From the middle ages until the early part of the nineteenth century the streets of European cities were foul with excrement and filth to the extent that aristocrats often held a clove-studded orange to their nostrils in order to tolerate the atmosphere. The introduction in about 1800 of water-carriage systems of sewage disposal merely transferred the filth from the streets to the rivers. The problem was intensified in Britain by the coming of the Industrial Revolution and establishment of factories on the banks of the rivers where water was freely available for power, process manufacturing and the disposal of effluents. As a consequence the quality of most rivers deteriorated to the extent that they were unable to support fish life and in many cases were little more than open sewers. This was followed by a period of slow recovery, such that today most of these rivers have been cleaned with many having good fish stocks and some even supporting salmon.

This recovery has not been easy nor has it been cheap. It has been based on the application of good engineering supported by the passing and enforcement of necessary legislation and the development of suitable institutional capacity to finance, design, construct, maintain and operate the required sewerage and sewage treatment systems. Such institutional and technical systems not only include the disposal of domestic sewage but also provisions for the treatment and disposal of industrial wastewaters and for the integrated management of river systems. Over the years a number of institutional arrangements and models have been tried, some successful other less so. Although there is no universally applicable approach to improving the aquatic environment, many of the experiences encountered by the so-called developed world can be learned by developing nations currently attempting to rectify their own aquatic pollution problems. Some of these lessons have already been discussed by the authors including some dangers of copying standards from the developed world.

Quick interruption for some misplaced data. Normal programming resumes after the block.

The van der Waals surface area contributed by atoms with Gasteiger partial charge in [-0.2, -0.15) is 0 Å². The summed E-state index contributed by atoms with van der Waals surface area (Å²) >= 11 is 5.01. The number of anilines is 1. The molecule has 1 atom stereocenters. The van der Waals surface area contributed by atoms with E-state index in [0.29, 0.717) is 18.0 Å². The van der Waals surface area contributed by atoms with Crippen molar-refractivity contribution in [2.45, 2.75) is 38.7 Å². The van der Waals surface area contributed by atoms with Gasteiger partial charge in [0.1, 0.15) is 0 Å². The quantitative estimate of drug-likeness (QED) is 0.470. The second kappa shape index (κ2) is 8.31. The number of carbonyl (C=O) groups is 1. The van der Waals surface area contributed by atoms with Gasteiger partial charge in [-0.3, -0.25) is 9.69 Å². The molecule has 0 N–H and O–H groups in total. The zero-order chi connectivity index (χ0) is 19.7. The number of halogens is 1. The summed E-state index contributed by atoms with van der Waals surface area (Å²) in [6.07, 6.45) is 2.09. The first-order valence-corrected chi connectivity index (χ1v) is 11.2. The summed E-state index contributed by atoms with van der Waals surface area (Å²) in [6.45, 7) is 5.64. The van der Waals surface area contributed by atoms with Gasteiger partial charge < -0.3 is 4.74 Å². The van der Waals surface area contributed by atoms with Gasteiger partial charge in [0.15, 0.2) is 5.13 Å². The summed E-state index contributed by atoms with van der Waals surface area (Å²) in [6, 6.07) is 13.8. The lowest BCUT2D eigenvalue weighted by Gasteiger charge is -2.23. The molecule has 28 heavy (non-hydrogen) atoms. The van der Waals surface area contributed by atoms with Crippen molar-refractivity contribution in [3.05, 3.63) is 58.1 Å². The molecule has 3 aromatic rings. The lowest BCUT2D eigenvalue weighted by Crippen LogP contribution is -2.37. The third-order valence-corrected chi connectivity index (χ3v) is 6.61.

The objective of this paper is to trace the steps taken over many years in the UK to develop methods and systems to protect and preserve the aquatic environment and from the lessons learned to highlight what is considered to be an appropriate and sustainable approach for industrialising nations. Such an approach involves setting of realistic and attainable standards, providing appropriate and affordable treatment to meet these standards, establishment of the necessary regulatory framework to ensure enforcement of the standards and provision of the necessary financial capabilities to guarantee successful and continued operation of treatment facilities.

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